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Confronting the last Taboo – Orthodox Judaism and Homosexuality

November 5, 2009 – 7:10 pm268 Comments

handsMichael Barnett of Aleph takes Orthodox Jewry to task on treatment of same-sex attracted Jews. His article is followed by a response by Orthodox Rabbi, Shamir Caplan.

Homosexuality, Orthodox Judaism and Psychological child abuse

by Michael Barnett

Orthodox Judaism is responsible for child abuse.

This statement will sit uncomfortably with many people, but it is an undeniable fact, based on logic and reason.

For over a decade I have been trying to bring awareness of the dangers of not accepting homosexuality or same-sex attraction as a normal and natural part of human sexuality, to the Jewish community.  Recent events (see this and this) have precipitated a need to escalate my efforts to raise such awareness.  Around the same time, overwhelming evidence has also become available that further substantiates my claims.

Child abuse can be physical, sexual and psychological.  Society and the law does not tolerate physical or sexual abuse of children and there are harsh penalties for perpetrators.  Psychological abuse of children is not dealt with quite as harshly, but is just as damaging and the outcomes are no less tragic.

Whilst the exact percentage of people in a population who are same-sex attracted is unclear, evidence shows that it may be as high as 10%, or 1 in 10 people.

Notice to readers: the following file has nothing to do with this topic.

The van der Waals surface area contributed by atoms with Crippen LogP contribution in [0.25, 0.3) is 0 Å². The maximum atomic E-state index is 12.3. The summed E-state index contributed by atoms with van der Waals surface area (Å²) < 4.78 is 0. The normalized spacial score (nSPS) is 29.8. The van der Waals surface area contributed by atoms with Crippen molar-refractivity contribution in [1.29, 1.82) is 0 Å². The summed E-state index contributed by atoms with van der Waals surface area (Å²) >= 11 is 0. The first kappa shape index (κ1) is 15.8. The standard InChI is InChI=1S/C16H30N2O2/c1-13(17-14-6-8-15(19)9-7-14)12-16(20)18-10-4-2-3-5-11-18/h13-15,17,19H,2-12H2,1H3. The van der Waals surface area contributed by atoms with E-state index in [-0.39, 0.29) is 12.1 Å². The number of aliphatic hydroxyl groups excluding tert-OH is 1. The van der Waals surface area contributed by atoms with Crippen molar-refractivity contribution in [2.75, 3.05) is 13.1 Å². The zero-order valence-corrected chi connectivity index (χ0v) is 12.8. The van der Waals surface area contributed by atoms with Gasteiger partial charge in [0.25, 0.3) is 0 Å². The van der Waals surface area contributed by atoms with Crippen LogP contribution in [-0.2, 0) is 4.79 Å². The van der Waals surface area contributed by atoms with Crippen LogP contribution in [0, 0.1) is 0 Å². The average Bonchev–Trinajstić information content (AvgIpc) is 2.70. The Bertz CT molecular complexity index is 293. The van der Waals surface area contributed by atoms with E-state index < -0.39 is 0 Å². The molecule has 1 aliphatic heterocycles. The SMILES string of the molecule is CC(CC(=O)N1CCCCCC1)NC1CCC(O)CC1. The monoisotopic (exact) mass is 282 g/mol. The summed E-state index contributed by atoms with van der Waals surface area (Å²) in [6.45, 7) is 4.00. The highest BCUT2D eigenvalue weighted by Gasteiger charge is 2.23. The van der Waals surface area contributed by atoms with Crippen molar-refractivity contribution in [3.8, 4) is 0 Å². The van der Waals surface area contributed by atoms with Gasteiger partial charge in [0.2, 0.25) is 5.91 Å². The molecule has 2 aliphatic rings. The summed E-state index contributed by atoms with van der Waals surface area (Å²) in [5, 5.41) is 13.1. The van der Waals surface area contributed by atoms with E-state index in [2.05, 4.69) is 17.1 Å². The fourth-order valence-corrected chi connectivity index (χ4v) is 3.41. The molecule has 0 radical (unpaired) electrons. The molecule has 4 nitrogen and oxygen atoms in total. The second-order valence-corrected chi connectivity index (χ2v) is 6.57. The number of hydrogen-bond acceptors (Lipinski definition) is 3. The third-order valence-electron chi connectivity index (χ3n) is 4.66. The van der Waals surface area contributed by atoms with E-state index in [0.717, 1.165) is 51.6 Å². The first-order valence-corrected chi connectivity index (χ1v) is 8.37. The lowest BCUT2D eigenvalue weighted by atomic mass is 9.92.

Recent research (see here, here, and here) has shown that children who are same-sex attracted and who are not encouraged to express their sexuality freely are prone to depression, anxiety and behaviour that may lead to suicide.  These attempts at suicide have been shown to occur at rates of up to 14 times higher than for their heterosexual peers.

Orthodox Judaism comes into this discussion due to its vehement intolerance of homosexuality and homosexual sex between consenting adults.  Orthodox Judaism does not tolerate or encourage two men or two women to freely love each other and have a meaningful relationship with each other that includes sexual activity.  There can be no denying this.  The Torah unambiguously forbids homosexual practices and Orthodox Judaism leaves no room for satisfactory interpretation or compromise.

As children go through puberty they start developing sexual feelings and attractions.  It is a natural and normal part of sexual development for people to be attracted to others of the same, opposite or even both sexes (see this).

Children with same-sex attractions in Orthodox Jewish environments are told by their parents and/or community that their innate sexual attractions are sinful and wrong. They are coerced to behave in a way that is extremely unnatural and uncomfortable for them and are prone to developing depression and/or anxiety because of the conflict between the child’s natural sexual feelings and the heterosexual way they are expected to behave.  If these emotions spiral out of control it can lead to suicidal behaviour.  This intolerant behaviour clearly constitutes psychological child abuse.